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Arie Kouandjio Learns, Develops In Rookie Season

Posted Jan 17, 2016

Although he appeared in just three games for the Redskins in 2015, rookie guard Arie Kouandjio, as well as his coaches, saw much improvement and development.

Although he appeared in just three games for the Redskins in 2015, rookie guard Arie Kouandjio, as well as his coaches, saw much improvement and development.

Despite appearing in just three games for the Redskins during the 2015 season, Arie Kouandjio is taking many positives away from his first season in the NFL.

Looking back on his rookie season in Washington, Kouandjio admitted “I didn’t get to play as much as I would have liked to obviously, but I feel like I did do a lot to help.” 

After winning two national championships at Alabama, the rookie guard came to the team looking to replicate the success that he had in college. Redskins head coach Jay Gruden acknowledged that Kouandjio was “well-coached at Alabama, obviously,” but admitted that “still there’s some fundamental things that he’s had to work on, and he’s improved on every part of his game.”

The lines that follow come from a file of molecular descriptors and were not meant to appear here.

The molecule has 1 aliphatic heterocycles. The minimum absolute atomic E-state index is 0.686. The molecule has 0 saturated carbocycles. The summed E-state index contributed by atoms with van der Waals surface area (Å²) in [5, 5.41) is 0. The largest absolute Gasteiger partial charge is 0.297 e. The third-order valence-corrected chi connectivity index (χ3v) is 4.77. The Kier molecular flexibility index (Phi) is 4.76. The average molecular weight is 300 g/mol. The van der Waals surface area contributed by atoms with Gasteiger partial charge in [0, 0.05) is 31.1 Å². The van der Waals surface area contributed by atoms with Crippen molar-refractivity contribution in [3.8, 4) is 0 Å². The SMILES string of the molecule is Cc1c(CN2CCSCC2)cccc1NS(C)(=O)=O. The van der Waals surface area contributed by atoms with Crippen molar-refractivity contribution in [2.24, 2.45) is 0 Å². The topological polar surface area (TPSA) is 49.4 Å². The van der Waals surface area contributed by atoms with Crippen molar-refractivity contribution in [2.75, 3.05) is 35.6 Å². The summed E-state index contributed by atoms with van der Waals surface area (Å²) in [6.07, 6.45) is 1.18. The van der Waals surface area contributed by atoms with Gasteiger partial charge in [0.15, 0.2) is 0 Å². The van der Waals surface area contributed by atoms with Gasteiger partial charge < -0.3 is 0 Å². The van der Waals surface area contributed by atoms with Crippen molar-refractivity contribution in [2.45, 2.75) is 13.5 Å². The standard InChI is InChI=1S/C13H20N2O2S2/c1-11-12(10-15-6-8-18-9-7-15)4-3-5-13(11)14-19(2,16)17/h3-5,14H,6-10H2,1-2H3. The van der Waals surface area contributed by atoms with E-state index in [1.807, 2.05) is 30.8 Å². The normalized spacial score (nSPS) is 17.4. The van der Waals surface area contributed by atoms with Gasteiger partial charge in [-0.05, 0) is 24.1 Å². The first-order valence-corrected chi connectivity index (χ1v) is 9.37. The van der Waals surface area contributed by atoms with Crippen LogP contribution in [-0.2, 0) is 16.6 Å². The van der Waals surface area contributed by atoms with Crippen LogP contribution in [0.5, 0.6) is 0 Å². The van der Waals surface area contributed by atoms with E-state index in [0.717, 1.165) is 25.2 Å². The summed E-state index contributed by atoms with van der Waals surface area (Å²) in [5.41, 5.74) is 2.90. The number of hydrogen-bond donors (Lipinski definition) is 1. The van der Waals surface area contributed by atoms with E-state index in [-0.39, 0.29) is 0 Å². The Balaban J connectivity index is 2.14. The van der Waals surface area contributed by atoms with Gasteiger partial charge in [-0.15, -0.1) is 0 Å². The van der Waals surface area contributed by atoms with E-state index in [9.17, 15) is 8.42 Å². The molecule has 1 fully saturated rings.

The “tight-knit” offensive line, as Kouandjio called it, was beneficial to his development over the course of the season.

“I mean even guys I was competing with all year, you know they were in there, chipping in helping me out with technique, helped my development out,” he said. “So, I think we’re a really close-knit group.”

In addition to his teammates, Kouandjio credited offensive line coach Bill Callahan, whom he said “has so much knowledge.” He added that Callahan shared “a lot of technique on pass blocking and outside zone running.”

Gruden sees the desire that Kouandjio has to improve, calling him “a detailed guy” who “loves football.”

“He practices hard,” said Gruden, who will enter his third season as the Redskins’ head coach in 2016. “He wants to hear every ounce of criticism, every ounce of coaching that he can get and he tries to translate that onto the next rep.”

Thanks to his helpful teammates and coaches, Kouandjio fully believes that he can compete for a starting spot in his sophomore season.

“I feel very good going into next year,” he said.

And even with a year of experience, he understands that winning a starting job will not be easy.

“It’ll take a little bit more technique. Anytime you go to the next level you got to change something,” he continued. “In order to be successful doing what you did more or less or lower level or at a higher level.”

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